With international pressure mounting, the central government agreed to hand over power to a civilian government via presidential and parliamentary elections, held in April 1996. The new government was led by an experienced UN diplomat Ahmad Tejan Kabbah. Kabbah wanted to end the war which had already killed thousands, created a humanitarian crisis and ruined the country’s economy. He met Sankoh in Cote d’Ivoire where the two men signed the Abidjan peace accord in November 2006. But Sankoh was overthrown as leader of the RUF in May 1997 and the new leaders reneged on the agreement. Around the same time, a new military group in Freetown called the Armed Forces Revolutionary Council carried out a successful coup against Kabbah.
The AFRC then joined forces with the RUF to take united control of the country. But within nine months, the exiled Kabbah won back power with the aid of a Nigerian-led multi-lateral force called ECOMOG (Economic Community of West African States Monitoring Group). Kabbah signed a second peace agreement in Togo with Sankoh, restored as leader of the RUF, in 1999 called the Lomé Peace Accord. Once again, the RUF broke the peace. Finally an international force of British and Guinean troops entered the country in 2001 and routed the last remnants of the RUF. In 2003, Sankoh died in prison awaiting trial. The chief prosecutor said Sankoh's death granted him "a peaceful end that he denied to so many others".
The war claimed tens of thousands of deaths and two million (one third of the population) were made refugees. It was a war characterised by child soldiers, killings and amputations. By 2001, Sierra Leone was officially the poorest country in the world. Yet a 2002 report ranked Sierra Leone 11th of the world’s diamond producing nations with a total value of $70 million and 0.2% of the world’s market (Australia and Botswana are the world’s leading diamond producers with 50% of the market between them). Most of Sierra Leone’s diamond trade in the 1990s went overseas illegally to finance the RUF armed resistance against the government.
Half of the world’s trade in diamonds is controlled by the South African company De Beers. They control a cartel to keep the price of diamonds artificially high in order to maintain the precious status of the gem. Because of their status in the market, they were under pressure to lead the fight against the sale of conflict diamonds. Haunted by the obvious failure to stop Sierra Leonean diamonds reaching the market, De Beers and the New York based World Diamond Council, launched a certification scheme in 2002 known as the Kimberley Process (named for the South African city where the parties first met to discuss the issue). Countries signing up to the process guarantee that a) their diamonds do not finance rebel groups seeking to overthrow a UN-recognized government b) their diamonds are accompanied by a Kimberley Process certificate and c) they do not export or import diamonds to non-members of the scheme.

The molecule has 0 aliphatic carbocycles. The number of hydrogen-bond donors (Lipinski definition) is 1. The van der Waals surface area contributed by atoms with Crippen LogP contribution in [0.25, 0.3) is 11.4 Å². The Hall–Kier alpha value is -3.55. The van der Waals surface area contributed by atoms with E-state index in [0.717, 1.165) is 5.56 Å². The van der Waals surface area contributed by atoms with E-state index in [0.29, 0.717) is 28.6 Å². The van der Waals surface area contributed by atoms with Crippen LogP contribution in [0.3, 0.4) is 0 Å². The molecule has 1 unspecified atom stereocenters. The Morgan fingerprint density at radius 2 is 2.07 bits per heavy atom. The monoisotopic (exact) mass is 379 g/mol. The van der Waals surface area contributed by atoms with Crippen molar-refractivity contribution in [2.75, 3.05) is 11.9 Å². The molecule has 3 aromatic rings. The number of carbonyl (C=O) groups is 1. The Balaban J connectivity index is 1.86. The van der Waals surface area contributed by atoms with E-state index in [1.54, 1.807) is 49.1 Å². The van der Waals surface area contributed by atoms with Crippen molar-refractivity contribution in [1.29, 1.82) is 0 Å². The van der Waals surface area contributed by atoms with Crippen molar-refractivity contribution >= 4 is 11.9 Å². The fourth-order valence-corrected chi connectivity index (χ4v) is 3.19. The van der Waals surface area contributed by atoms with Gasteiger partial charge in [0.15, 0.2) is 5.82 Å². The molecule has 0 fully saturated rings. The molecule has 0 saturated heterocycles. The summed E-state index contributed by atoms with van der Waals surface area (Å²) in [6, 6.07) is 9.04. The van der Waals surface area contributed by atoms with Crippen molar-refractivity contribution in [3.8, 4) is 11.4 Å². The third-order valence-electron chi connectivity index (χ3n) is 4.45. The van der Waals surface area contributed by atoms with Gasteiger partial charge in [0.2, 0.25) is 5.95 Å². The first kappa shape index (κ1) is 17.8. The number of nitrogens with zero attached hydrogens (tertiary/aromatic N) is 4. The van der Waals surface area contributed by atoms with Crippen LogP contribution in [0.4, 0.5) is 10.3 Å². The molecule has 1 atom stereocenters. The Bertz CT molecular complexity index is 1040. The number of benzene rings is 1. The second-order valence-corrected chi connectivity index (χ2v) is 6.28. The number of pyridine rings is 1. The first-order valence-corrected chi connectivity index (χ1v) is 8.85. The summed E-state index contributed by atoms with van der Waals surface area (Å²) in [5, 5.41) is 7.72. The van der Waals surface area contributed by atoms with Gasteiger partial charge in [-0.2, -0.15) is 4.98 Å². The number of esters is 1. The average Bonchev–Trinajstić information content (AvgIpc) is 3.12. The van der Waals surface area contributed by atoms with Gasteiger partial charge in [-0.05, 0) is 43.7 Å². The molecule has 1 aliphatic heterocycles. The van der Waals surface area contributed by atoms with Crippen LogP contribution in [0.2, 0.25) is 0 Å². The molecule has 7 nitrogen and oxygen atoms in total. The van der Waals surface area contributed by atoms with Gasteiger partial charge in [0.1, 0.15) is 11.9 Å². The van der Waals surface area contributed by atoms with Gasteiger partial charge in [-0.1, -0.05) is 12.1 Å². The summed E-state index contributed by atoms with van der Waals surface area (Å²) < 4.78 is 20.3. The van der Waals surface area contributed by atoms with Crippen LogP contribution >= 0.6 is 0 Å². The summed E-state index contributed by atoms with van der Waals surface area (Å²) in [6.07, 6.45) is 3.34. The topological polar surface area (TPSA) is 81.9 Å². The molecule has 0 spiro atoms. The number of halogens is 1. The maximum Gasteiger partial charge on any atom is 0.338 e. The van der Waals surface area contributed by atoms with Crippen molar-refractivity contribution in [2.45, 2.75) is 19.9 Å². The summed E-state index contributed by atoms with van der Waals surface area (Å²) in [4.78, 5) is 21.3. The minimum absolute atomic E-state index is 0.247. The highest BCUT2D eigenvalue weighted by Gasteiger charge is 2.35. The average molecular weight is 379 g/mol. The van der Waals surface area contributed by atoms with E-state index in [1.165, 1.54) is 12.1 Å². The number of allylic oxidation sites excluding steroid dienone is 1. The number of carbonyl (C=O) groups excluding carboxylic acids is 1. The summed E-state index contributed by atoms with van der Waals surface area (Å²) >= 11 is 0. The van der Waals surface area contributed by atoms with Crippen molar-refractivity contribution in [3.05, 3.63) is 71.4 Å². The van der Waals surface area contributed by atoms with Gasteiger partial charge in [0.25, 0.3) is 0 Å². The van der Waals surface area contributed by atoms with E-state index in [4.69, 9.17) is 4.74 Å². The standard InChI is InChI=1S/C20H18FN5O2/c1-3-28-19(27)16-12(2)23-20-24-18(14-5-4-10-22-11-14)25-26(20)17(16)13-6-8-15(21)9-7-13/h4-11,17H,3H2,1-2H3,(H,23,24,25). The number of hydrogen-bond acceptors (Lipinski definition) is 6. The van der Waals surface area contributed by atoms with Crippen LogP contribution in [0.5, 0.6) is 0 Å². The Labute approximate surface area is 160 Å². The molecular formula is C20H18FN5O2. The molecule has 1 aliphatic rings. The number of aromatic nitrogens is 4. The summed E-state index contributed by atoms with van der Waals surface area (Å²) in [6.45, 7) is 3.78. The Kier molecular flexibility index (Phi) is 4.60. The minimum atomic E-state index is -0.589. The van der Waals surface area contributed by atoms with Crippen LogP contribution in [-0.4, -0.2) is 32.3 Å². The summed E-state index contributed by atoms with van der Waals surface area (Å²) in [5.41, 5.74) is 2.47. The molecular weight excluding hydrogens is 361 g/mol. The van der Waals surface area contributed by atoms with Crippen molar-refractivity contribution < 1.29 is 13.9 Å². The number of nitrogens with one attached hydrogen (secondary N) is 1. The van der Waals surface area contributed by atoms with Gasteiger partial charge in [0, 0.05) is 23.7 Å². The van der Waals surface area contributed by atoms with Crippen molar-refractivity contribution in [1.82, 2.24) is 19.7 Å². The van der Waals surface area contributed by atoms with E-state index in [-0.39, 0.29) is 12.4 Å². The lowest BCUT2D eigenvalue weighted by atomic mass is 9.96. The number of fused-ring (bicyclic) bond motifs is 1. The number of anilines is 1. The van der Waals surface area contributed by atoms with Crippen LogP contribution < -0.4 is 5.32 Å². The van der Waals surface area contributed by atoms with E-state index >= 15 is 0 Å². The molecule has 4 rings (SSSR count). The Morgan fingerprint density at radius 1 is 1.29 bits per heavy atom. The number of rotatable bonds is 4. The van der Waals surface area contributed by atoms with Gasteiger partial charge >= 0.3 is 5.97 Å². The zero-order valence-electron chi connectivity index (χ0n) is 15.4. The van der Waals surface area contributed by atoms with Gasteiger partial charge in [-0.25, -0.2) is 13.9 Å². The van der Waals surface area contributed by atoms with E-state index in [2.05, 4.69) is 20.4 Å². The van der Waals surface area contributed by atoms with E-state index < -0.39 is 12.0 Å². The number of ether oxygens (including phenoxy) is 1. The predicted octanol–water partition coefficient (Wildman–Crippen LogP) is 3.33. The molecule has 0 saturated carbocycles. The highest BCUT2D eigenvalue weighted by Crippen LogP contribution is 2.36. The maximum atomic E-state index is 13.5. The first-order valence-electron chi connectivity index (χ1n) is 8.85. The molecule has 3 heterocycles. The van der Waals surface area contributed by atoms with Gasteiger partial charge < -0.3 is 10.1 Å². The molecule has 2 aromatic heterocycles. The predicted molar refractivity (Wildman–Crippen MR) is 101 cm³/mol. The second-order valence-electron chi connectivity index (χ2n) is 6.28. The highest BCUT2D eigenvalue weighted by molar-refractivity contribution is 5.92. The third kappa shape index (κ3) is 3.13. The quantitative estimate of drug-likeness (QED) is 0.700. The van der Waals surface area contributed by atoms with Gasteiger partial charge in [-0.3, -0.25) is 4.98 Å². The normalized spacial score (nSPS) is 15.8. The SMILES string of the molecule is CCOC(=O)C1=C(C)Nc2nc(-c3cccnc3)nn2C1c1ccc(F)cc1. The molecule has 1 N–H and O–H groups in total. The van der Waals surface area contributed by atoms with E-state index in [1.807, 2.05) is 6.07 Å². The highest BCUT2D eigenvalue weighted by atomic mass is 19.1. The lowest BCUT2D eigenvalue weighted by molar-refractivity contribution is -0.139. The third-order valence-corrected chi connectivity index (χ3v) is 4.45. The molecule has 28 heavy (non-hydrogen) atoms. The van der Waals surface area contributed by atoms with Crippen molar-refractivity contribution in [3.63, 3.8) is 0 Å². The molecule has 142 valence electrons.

45 diamond producing nations (including Sierra Leone) have signed up to the Kimberley Process. But it is not without its flaws. A UK-based pressure group Global Witness criticised the process as lacking proper oversight of national registration schemes. It cited the Central African Republic as having has recently suffered a coup which gave rebel forces control over its diamond mines and yet is still part of the Process.
Meanwhile Sierra Leone is finally beginning to recover from the ravages of a decade-long war. The RUF metamorphosised into a political party. In the most recent election in 2002 they gained just 2.2% of the popular vote and no seats in the parliament. Kabbah was re-elected president in the same election with a landslide 70% of the vote. Sierra Leone will go to the polls again this year when his term expires and the constitution forbids him to stand for re-election. Many in the country are concerned that Charles Margai (nephew of the country’s founder Milton and son of second PM Albert) is about to set himself up a potential dictator when Kabbah finally calls it a day.